If he had to sum up in one last lecture all that he learned over his lifetime, what would David Suzuki say? The Legacy is an expanded version of the lecture he delivered in 2009 and tells the fascinating story of how we as a species arrived where we are today and presents his inspiring vision for the future.



Whole Earth Discipline: An Ecopragmatist Manifesto
– Stewart Brand
“Ominous and exhilarating … The world must have, and soon, a series of debates on the many inconvenient challenges facing us, employing a small number of intelligent, provocative texts at the core; and this should be one of them.’ – E. O. Wilson

Click here to visit the author’s website.


The Biggest Wake Up Call in History – Richard Slaughter

see link to website and link to Introduction

Slaughter has spent a lifetime in future studies so is well placed to comment on what is going on and to sketch out what might happen next. It is a very satisfying book to read as Slaughter first describes what has happened, then offers a very deeply thought through explanation of what is going on, then evaluates a comprehensive array of responses/predictions represented by movements such as Transition Towns and publications such as the Stern and Garnaut reports, against his explanatory theory.

His basis premise is that human intellectual development does not stop when we leave school and that as we develop, we become increasing sophisticated in our thinking and we are able to deal effectively with matters increasingly complex. He describes for levels of sophistication in thinking : Pre-conventional, Conventional, Post Conventional and Integral. As well as individuals thinking in different ways, they have different sets of values which he assigns colours to: Red = egocentric and exploitative, Amber – Absolutist and authoritarian, Orange – Multiplistic and strategic, Green – Relativistic and Consensual, Teal – Systematic and Integral, Turquoise – Holistic and Ecological.

Here on Earth – Tim Flannery

link to ABC interview

This book is Tim Flannery  working through of his own post-Copenhagen despair.  He was tempted initially to see the victory by powerful opponents of climate change action as just another manifestation of Charles Darwin’s survival of the fittest, winner take all evolutionary theory.

The book traces through the path of his own reflections on the issue that have led him to emerge with a message of hope. He describes the work of Darwin’s co-discoverer of the theory of evolution, Alfred Wallace. Wallace, rather than focussing on the minutae of evolution took a whole of system, big picture view. He noted the many feedback loops that are at work in natural systems that, despite the red in tooth and claw aspect of individual behaviour, in the end lead to stable cooperative systems of remarkable diversity beauty and resilience.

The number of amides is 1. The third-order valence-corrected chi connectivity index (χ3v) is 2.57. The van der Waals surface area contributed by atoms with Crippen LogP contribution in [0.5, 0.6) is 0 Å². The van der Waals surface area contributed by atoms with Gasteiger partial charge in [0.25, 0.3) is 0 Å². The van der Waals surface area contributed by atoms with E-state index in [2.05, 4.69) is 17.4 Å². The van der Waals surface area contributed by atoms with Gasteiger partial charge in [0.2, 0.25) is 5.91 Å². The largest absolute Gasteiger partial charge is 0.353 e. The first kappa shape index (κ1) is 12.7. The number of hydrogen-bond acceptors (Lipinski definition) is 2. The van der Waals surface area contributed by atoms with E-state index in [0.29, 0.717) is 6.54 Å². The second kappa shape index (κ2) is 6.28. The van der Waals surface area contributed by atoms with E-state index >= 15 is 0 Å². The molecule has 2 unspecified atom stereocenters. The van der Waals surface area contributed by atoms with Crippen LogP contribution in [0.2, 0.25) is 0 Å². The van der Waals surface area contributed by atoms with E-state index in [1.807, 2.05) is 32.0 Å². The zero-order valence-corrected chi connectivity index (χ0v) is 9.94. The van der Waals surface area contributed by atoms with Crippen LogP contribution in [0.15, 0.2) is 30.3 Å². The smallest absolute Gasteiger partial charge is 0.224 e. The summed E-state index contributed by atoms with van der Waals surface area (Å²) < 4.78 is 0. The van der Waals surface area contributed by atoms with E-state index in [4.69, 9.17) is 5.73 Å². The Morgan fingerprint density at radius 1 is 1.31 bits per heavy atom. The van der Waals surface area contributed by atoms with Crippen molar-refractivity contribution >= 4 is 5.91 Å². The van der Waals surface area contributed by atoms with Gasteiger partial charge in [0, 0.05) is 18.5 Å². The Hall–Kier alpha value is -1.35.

The Gaia idea is the most potent spelling out of how this “consciousness” works. Flannery believes that we will evolve to recognise the need to put the long term future of the planet ahead of our short term wants, and that with advances in technology we will have the ability to continuously monitor the health of environmental systems and thus intervene with changes in our behaviour and other remedial actions



A Short History of Progress – Ronald Wright

link to Ronald Wright

Author Ronald Wright is a Canadian archeologist, novelist and documentary maker. The book revisits some of the ground covered by Jarrad Diamond in “Collapse” and then goes on to explore the warnings given by thinkers and writers of earlier times about the need for caution in our embrace of innovation and technology. The myths of Prometheus, Icarus and Pandora, novels such as Frankenstein and Erewon are more significant for us than any previous generation, but are we listening? According to Wright, civilisation as we know it is a giant pyramid scheme, pulling in the earth’s resources on the periphery at an ever increasing rate to prop up pincacle. And like all pyramid schemes….. I was disappointed that the book has nothing to say about the process of the transition we need to make, but there is some analysis of past civilisations that did operate on a sustainable basis for many centuries.